Sometimes life is difficult and we go back to old habits. This is not proof that you didn’t do the work, that you’re not healed, that you’re going backwards or that there’s something wrong with you. It is simply proof that you are going through a hard time and that your current difficulties are greater than your current resources to bear them.
So, my precious, precious child, please drop the blame that says, “It’s all my fault.” Nope. It just became too much to bear. Being responsible means “being able to respond.” When we have what we need, we can grow. We can say no to sugar. So if you can’t say no to sugar it is not a character flaw – it just means you need more support, more help and less stress … you need help so you can grow.
2. Get support. So when it becomes too much to bear, be gentle with yourself. Don’t personalize it and make it all about you. Reach out and get support. This is where many of us stumble, because asking for support means: 1. being vulnerable and honest – “I’m hurting and I need help here.” and 2. asking for help.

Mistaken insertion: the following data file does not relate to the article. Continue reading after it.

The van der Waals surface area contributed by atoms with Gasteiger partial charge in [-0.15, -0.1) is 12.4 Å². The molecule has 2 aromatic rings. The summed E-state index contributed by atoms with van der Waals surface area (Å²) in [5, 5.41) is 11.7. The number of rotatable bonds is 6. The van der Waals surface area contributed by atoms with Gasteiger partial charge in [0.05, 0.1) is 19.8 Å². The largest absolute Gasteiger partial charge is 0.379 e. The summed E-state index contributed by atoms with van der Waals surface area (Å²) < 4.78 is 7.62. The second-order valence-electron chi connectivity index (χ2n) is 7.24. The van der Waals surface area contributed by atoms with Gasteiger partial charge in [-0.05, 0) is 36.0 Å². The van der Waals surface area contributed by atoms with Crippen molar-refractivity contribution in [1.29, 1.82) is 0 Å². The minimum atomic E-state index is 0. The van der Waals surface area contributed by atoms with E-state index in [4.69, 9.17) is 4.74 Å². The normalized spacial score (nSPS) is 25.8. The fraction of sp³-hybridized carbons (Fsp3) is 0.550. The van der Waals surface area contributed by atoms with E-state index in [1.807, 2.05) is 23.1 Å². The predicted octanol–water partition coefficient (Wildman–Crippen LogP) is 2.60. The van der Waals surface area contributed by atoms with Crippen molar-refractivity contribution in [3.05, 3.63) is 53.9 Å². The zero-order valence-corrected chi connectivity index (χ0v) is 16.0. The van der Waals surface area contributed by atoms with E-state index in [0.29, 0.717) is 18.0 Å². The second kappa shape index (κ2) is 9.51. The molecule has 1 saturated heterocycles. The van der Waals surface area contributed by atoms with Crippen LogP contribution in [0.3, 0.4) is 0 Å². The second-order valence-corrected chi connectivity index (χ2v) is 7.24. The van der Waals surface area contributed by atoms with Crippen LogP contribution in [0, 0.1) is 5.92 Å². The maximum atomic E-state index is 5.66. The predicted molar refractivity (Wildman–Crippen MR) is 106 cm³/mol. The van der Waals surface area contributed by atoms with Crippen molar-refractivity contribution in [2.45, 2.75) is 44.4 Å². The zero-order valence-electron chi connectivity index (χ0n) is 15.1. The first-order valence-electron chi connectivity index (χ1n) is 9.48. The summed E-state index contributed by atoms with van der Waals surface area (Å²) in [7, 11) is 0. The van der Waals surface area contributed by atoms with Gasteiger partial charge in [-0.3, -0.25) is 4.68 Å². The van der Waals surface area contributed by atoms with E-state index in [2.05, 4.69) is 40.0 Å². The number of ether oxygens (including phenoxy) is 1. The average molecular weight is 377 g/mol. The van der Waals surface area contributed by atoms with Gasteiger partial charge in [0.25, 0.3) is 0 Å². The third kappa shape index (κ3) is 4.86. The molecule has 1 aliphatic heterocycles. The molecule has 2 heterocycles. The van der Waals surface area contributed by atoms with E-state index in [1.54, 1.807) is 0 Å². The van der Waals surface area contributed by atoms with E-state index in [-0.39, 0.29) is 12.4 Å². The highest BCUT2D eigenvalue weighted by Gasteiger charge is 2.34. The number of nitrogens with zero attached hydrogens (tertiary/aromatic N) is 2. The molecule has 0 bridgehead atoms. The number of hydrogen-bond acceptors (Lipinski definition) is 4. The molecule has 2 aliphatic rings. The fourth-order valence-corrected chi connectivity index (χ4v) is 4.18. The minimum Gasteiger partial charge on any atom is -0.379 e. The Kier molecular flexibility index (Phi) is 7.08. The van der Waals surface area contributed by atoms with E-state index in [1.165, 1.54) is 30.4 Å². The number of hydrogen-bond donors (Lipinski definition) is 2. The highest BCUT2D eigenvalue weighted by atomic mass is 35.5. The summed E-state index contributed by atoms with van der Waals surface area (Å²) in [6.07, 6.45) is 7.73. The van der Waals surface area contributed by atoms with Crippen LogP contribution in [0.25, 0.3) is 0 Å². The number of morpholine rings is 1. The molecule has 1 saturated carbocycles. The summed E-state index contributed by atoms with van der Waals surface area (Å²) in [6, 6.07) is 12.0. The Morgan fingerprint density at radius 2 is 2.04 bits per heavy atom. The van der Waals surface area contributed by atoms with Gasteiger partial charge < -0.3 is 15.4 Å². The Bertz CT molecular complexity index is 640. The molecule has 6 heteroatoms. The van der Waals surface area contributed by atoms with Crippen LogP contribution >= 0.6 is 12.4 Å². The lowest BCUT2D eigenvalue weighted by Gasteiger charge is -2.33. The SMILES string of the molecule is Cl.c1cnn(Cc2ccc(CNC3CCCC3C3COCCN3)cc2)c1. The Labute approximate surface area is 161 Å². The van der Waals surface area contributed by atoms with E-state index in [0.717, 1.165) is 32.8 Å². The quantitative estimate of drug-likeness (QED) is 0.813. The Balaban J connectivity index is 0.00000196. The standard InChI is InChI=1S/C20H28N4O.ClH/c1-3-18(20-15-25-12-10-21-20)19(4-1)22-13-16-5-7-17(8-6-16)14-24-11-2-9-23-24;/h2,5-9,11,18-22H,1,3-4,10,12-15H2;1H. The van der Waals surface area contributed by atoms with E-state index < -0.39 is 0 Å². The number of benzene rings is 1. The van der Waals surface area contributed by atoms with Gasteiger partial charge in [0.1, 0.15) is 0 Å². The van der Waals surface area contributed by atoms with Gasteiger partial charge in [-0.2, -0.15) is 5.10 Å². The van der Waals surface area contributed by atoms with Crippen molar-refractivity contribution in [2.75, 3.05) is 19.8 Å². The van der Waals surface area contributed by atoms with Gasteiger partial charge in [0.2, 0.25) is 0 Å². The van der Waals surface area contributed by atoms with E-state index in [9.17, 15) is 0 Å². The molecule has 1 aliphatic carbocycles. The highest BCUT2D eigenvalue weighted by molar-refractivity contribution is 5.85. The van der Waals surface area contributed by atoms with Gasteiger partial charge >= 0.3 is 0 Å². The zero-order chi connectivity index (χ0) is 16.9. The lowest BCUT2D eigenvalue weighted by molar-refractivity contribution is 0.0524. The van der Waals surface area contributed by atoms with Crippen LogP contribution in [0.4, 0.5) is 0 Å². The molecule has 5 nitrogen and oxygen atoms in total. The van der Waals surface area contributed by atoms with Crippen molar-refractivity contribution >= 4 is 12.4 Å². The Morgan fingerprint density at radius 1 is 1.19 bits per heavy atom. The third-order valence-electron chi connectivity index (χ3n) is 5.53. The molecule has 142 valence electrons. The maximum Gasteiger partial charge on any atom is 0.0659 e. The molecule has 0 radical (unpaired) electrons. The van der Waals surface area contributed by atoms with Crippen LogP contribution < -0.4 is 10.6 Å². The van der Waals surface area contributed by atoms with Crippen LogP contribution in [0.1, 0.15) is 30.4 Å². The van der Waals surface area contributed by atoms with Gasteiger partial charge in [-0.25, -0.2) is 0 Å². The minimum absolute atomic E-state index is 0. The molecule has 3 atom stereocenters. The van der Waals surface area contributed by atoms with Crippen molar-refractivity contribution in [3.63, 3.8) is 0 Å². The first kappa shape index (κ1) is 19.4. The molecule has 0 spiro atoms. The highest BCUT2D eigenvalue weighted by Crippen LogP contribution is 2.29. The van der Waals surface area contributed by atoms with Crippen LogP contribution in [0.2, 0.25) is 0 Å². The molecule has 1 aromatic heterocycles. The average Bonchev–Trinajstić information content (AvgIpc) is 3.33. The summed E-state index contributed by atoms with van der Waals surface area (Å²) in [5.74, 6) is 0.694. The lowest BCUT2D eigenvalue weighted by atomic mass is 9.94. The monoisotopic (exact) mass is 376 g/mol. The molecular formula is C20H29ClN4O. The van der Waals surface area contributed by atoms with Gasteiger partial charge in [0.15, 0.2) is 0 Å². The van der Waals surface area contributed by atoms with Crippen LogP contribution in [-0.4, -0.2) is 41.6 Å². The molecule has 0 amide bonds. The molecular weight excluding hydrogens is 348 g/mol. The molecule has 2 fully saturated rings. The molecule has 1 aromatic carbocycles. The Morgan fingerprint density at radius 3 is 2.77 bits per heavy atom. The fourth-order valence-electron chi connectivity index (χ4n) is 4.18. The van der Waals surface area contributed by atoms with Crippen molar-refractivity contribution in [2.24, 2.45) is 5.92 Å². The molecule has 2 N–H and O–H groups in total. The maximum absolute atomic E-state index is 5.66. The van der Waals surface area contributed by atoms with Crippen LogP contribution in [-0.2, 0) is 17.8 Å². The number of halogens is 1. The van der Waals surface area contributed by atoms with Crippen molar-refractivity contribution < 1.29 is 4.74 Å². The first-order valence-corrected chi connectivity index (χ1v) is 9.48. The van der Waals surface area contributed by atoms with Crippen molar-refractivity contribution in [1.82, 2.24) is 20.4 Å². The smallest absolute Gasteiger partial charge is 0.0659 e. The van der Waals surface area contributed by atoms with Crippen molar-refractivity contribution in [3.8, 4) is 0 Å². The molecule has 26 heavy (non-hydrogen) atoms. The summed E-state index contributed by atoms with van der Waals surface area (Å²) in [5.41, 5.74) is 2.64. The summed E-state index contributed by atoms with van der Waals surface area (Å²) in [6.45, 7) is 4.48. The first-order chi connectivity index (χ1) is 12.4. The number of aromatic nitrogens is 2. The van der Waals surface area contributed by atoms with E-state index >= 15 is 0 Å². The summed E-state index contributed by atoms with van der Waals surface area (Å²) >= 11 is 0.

Support may mean seeing a counselor, going to a support group, getting a coach, reaching out to friends and family, or reaching out to your spiritual community. Gather all you can; all you need. Needing help is not a sign of weakness. Rather, it is an act of courage and self worth to give yourself extraordinary support, to receive all you need so you can heal and grow.
3. Redefine healing. When we’re in a cycle of difficulty, we may avoid seeking out help because we adhere to the “onwards and upwards model of healing.” We see healing as a linear progression with no backward steps – we think that cycling back to old habits is a proof of “not healed.” We then carry this badge of dishonor as shame.